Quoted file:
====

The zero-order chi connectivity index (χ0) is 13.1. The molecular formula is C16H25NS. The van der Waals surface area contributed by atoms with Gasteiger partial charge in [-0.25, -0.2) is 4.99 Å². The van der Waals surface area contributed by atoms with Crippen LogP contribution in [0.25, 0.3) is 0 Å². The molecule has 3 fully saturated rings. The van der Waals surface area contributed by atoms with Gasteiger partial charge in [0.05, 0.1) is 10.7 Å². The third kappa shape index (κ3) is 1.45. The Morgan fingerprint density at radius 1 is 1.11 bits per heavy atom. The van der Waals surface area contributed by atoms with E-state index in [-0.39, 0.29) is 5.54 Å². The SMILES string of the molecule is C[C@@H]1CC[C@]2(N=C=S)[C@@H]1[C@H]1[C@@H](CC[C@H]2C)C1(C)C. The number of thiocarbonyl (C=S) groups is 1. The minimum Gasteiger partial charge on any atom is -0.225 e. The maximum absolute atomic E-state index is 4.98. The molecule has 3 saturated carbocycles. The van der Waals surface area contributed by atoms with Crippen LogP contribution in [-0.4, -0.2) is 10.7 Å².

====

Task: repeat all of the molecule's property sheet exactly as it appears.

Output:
The zero-order chi connectivity index (χ0) is 13.1. The molecular formula is C16H25NS. The van der Waals surface area contributed by atoms with Gasteiger partial charge in [-0.25, -0.2) is 4.99 Å². The van der Waals surface area contributed by atoms with Crippen LogP contribution in [0.25, 0.3) is 0 Å². The molecule has 3 fully saturated rings. The van der Waals surface area contributed by atoms with Gasteiger partial charge in [0.05, 0.1) is 10.7 Å². The third kappa shape index (κ3) is 1.45. The Morgan fingerprint density at radius 1 is 1.11 bits per heavy atom. The van der Waals surface area contributed by atoms with E-state index in [-0.39, 0.29) is 5.54 Å². The SMILES string of the molecule is C[C@@H]1CC[C@]2(N=C=S)[C@@H]1[C@H]1[C@@H](CC[C@H]2C)C1(C)C. The number of thiocarbonyl (C=S) groups is 1. The minimum Gasteiger partial charge on any atom is -0.225 e. The maximum absolute atomic E-state index is 4.98. The molecule has 3 saturated carbocycles. The van der Waals surface area contributed by atoms with Crippen LogP contribution in [-0.4, -0.2) is 10.7 Å².